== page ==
Pictures of Earth from space had been taken before, by rockets in the 1940s, and satellites in the 1950s and 1960s. However, those pictures captured just parts of Earth, as opposed to a full-on view of the planet. In the summer of 1966, the United States was preparing to send the first humans to the moon. NASA needed high resolution pictures of the surface to make sure this is something they could land on and pick out landing sites. NASA could call upon off-the-shelf technology: Boeing and Eastman Kodak had previously developed a spacecraft with an onboard camera system for the Department of Defense.
The first spacecraft, Lunar Orbiter 1, left Earth on August 10, 1966. It was like a flying photography lab. The camera system itself took up at least a third of the spacecraft. The Lunar Orbiter camera contained dual lenses, taking photos at the same time. One lens took wide-angle images at medium resolution. A second lens took high-resolution images yielding details as small as 5 meters in size. The camera had big honking reels of 70 mm film. The film would roll through, the camera would take pictures, and then move the exposed film to an automated developer. The automated film developer contained a mix of chemicals that would develop the film using a process similar to the method used by Polaroid cameras. An electron beam would then scan each developed image before transmitting the photos back to Earth using radio signals.
But at some point during the mission, NASA contemplated pointing the spacecraft’s camera at Earth. Repositioning the satellite was a high risk maneuver. But NASA decided to take the risk. So on August 23, the spacecraft successfully took a photo of an earthrise, the blue planet rising above the moon’s horizon. NASA took the image and created a poster of it which was given as gifts to everybody. Senators and congressmen would give it out as presents to constituents and visiting dignitaries.
In 1916 William Boeing and Navy engineer Conrad Westervelt founded the Pacific Aero Products Company in Seattle, and they built the B&W seaplane. When one year later Westervelt was recalled to active service in World War I, the company was renamed to the Boeing Airplane Company. During World War I the company manufactured aircraft for Navy training and patrol. Next to building airplanes the company at first also exploited an airline, and in 1919 they started the first international postal line between Seattle and Victoria in British Columbia. In 1927 Boeing built its first commercial airplane, the Model 40. In 1929 Boeing merged with engine manufacturer Pratt & Whitney, and they founded the United Aircraft and Transport Corporation. Its growth was spectacular and it subsequently purchased several regional airlines, and in 1931 it was renamed to United Air Lines. But in 1934 they had to deal with federal antitrust actions and were required to split up the company into three different companies; the Boeing Airplane Company, Pratt & Whitney and United Airlines.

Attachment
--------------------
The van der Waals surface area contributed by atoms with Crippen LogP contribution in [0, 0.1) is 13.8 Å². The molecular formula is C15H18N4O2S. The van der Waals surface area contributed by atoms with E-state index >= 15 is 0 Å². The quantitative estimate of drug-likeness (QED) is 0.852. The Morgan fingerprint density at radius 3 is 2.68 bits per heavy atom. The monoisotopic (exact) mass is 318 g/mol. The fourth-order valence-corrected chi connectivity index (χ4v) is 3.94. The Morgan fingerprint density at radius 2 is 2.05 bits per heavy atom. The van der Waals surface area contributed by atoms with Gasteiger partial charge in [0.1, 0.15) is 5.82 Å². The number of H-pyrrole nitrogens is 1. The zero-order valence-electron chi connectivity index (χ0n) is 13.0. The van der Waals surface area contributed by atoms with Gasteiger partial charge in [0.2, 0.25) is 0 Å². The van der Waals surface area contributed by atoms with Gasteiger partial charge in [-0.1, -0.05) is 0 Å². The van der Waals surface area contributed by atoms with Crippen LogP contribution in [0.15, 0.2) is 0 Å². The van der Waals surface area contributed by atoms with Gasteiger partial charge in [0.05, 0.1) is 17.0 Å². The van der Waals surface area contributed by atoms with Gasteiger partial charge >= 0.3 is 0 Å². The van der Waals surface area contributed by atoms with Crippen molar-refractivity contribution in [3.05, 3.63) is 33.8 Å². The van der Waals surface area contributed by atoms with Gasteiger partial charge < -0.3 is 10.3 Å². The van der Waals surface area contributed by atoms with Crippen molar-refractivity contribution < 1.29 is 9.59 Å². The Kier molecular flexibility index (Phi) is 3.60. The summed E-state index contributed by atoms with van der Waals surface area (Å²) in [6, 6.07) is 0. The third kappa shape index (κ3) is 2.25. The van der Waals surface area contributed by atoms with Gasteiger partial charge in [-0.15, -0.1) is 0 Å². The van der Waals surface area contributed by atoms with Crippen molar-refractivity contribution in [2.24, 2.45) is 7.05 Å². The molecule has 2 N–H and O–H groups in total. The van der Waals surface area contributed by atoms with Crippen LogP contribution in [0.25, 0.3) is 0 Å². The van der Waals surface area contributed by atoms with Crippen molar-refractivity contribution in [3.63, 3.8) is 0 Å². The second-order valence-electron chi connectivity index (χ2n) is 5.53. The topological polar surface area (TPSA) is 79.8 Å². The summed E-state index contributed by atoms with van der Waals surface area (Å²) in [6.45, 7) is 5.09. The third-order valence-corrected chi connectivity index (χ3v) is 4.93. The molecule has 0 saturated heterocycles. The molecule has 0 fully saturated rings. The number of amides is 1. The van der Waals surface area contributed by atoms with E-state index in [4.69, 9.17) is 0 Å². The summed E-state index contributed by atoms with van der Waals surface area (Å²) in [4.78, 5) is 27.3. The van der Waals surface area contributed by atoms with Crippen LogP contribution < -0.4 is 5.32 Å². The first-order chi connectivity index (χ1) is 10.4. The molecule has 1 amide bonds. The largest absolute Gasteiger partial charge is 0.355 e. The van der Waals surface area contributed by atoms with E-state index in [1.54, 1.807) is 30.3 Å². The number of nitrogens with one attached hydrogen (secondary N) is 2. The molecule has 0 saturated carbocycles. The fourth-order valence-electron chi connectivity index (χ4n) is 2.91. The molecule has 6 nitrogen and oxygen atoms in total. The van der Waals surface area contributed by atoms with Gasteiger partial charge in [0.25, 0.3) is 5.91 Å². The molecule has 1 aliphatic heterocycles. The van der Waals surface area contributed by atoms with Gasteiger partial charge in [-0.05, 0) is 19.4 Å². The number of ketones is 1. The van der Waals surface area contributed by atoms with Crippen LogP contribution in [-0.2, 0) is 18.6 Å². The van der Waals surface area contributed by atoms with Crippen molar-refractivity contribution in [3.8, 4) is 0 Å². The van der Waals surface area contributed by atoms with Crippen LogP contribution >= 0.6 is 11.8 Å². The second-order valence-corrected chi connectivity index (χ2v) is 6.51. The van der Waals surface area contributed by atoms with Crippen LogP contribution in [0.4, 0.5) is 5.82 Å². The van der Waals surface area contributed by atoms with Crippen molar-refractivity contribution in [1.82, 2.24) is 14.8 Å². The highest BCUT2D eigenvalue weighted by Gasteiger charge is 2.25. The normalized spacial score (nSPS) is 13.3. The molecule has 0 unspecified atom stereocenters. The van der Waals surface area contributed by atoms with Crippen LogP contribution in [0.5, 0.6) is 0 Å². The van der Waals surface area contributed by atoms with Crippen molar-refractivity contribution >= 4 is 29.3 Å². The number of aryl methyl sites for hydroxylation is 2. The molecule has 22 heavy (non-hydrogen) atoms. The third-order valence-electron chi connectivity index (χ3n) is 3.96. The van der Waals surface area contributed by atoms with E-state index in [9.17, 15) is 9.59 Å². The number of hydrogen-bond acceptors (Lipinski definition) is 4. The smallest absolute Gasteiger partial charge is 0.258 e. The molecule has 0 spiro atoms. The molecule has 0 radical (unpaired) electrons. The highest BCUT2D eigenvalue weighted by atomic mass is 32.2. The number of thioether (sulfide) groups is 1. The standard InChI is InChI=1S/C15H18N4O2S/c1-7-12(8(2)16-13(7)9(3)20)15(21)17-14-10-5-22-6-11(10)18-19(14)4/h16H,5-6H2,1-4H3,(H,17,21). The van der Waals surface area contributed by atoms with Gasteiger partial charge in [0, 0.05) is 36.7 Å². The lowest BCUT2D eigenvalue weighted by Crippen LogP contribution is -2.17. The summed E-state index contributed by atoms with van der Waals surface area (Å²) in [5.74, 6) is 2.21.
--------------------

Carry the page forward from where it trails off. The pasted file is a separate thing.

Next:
During World War II Boeing produced hundreds of the B-17 Flying Fortress, that became the main U.S. bomber. This airplane was cherished by the pilots, because even half shot to pieces it would still manage to remain in the air and safely return. By 1944 the Seattle factory produced sixteen B-17 aircraft per day! Another aircraft was the B-29 bomber, the most famous of which was the Enola Gay, that carried the first atomic bomb to Hiroshima on 6 August 1945. It was followed in 1952 by the B-52 bomber. In 1958 it brought out the 707, which would prove to be a huge commercial success, and this model was succeeded by the 727, the 737 and the 747. In 1979 it extended to the 767, in 1990 to the 777. Its most recent offspring is the new 787 Dreamliner.
Boeing is the world’s largest manufacturer of commercial and military aircraft, and it controls more than half of the market for jet aircraft, next to military jets and helicopters, missile systems and space technology. Boing is the largest exporter in the United States by dollar value.
The Boeing 737 is a short- to medium-range twinjet narrow-body airliner. Originally developed as a shorter, lower-cost twin-engined airliner derived from Boeing’s 707 and 727, the 737 has developed into a family of nine passenger models with a capacity of 85 to 215 passengers. The 737 is Boeing’s only narrow-body airliner in production, with the -600, -700, -800, and -900ER variants currently being built. A re-engined and redesigned version, the 737 MAX, is set to debut in 2017.
Originally envisioned in 1964, the initial 737-100 flew in 1967 and entered airline service in February 1968. Next, the lengthened 737-200 entered service in April 1968. In the 1980s Boeing launched the -300, -400, and -500 models, subsequently referred to as the Boeing 737 Classic series. The 737 Classics added capacity and incorporated CFM56 turbofan engines along with wing improvements. In the 1990s Boeing introduced the 737 Next Generation with multiple changes including a redesigned wing, upgraded cockpit, and new interior. The 737 Next Generation comprises the four -600, -700, -800, and -900ER models, ranging from 102 ft to 138 ft in length. Boeing Business Jet versions of the 737 Next Generation are also produced.
The 737 series is the best-selling jet airliner in the history of aviation. The 737 has been continuously manufactured by Boeing since 1967 with 7,865 aircraft delivered and 3,680 orders yet to be fulfilled as of December 2013.